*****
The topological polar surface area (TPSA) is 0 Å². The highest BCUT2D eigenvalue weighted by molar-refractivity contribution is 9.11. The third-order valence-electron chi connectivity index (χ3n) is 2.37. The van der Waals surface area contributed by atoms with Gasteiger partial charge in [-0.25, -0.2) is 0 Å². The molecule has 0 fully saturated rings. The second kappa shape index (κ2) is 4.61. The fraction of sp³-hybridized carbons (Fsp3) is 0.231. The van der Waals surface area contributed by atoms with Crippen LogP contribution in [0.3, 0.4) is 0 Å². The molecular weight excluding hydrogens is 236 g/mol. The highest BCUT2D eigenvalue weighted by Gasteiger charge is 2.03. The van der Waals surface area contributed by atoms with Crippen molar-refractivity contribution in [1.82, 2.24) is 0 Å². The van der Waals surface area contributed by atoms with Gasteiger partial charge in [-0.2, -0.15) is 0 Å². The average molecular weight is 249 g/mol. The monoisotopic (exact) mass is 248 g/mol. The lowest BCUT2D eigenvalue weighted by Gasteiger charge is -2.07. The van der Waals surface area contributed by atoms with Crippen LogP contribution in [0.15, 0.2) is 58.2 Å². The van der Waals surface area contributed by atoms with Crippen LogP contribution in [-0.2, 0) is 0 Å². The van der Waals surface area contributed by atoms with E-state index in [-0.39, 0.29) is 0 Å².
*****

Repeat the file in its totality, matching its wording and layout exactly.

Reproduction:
The topological polar surface area (TPSA) is 0 Å². The highest BCUT2D eigenvalue weighted by molar-refractivity contribution is 9.11. The third-order valence-electron chi connectivity index (χ3n) is 2.37. The van der Waals surface area contributed by atoms with Gasteiger partial charge in [-0.25, -0.2) is 0 Å². The molecule has 0 fully saturated rings. The second kappa shape index (κ2) is 4.61. The fraction of sp³-hybridized carbons (Fsp3) is 0.231. The van der Waals surface area contributed by atoms with Crippen LogP contribution in [0.3, 0.4) is 0 Å². The molecular weight excluding hydrogens is 236 g/mol. The highest BCUT2D eigenvalue weighted by Gasteiger charge is 2.03. The van der Waals surface area contributed by atoms with Crippen molar-refractivity contribution in [1.82, 2.24) is 0 Å². The van der Waals surface area contributed by atoms with Gasteiger partial charge in [-0.2, -0.15) is 0 Å². The average molecular weight is 249 g/mol. The monoisotopic (exact) mass is 248 g/mol. The lowest BCUT2D eigenvalue weighted by Gasteiger charge is -2.07. The van der Waals surface area contributed by atoms with Crippen LogP contribution in [0.15, 0.2) is 58.2 Å². The van der Waals surface area contributed by atoms with Crippen LogP contribution in [-0.2, 0) is 0 Å². The van der Waals surface area contributed by atoms with E-state index in [-0.39, 0.29) is 0 Å².